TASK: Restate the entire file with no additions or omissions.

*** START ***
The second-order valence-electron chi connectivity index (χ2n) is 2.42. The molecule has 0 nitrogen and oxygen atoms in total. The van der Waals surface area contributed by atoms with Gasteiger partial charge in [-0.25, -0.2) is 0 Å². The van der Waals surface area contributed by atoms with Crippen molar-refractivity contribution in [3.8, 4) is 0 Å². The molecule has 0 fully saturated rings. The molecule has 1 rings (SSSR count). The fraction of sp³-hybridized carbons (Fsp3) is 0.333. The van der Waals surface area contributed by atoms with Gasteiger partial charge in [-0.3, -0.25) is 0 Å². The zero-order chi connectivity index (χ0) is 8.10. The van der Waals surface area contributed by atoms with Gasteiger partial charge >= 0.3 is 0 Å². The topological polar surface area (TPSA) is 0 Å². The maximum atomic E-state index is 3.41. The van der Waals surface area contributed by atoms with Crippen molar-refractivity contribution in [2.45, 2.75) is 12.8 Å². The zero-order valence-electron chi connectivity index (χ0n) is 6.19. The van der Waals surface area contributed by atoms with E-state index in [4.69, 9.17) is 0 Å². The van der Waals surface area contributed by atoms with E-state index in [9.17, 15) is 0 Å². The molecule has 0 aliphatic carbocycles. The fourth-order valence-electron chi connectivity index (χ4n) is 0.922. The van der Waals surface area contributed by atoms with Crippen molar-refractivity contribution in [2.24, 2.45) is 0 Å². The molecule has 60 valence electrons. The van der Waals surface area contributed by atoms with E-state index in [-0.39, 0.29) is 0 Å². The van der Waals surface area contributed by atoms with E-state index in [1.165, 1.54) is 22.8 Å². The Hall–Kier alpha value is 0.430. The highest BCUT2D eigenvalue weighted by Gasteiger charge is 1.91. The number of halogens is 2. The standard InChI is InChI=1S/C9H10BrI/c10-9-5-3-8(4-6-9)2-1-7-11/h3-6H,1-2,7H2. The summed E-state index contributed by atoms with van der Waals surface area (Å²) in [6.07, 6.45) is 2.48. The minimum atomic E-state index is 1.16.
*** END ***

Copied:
The second-order valence-electron chi connectivity index (χ2n) is 2.42. The molecule has 0 nitrogen and oxygen atoms in total. The van der Waals surface area contributed by atoms with Gasteiger partial charge in [-0.25, -0.2) is 0 Å². The van der Waals surface area contributed by atoms with Crippen molar-refractivity contribution in [3.8, 4) is 0 Å². The molecule has 0 fully saturated rings. The molecule has 1 rings (SSSR count). The fraction of sp³-hybridized carbons (Fsp3) is 0.333. The van der Waals surface area contributed by atoms with Gasteiger partial charge in [-0.3, -0.25) is 0 Å². The zero-order chi connectivity index (χ0) is 8.10. The van der Waals surface area contributed by atoms with Gasteiger partial charge >= 0.3 is 0 Å². The topological polar surface area (TPSA) is 0 Å². The maximum atomic E-state index is 3.41. The van der Waals surface area contributed by atoms with Crippen molar-refractivity contribution in [2.45, 2.75) is 12.8 Å². The zero-order valence-electron chi connectivity index (χ0n) is 6.19. The van der Waals surface area contributed by atoms with E-state index in [4.69, 9.17) is 0 Å². The van der Waals surface area contributed by atoms with E-state index in [9.17, 15) is 0 Å². The molecule has 0 aliphatic carbocycles. The fourth-order valence-electron chi connectivity index (χ4n) is 0.922. The van der Waals surface area contributed by atoms with Crippen molar-refractivity contribution in [2.24, 2.45) is 0 Å². The molecule has 60 valence electrons. The van der Waals surface area contributed by atoms with E-state index in [-0.39, 0.29) is 0 Å². The van der Waals surface area contributed by atoms with E-state index in [1.165, 1.54) is 22.8 Å². The Hall–Kier alpha value is 0.430. The highest BCUT2D eigenvalue weighted by Gasteiger charge is 1.91. The number of halogens is 2. The standard InChI is InChI=1S/C9H10BrI/c10-9-5-3-8(4-6-9)2-1-7-11/h3-6H,1-2,7H2. The summed E-state index contributed by atoms with van der Waals surface area (Å²) in [6.07, 6.45) is 2.48. The minimum atomic E-state index is 1.16.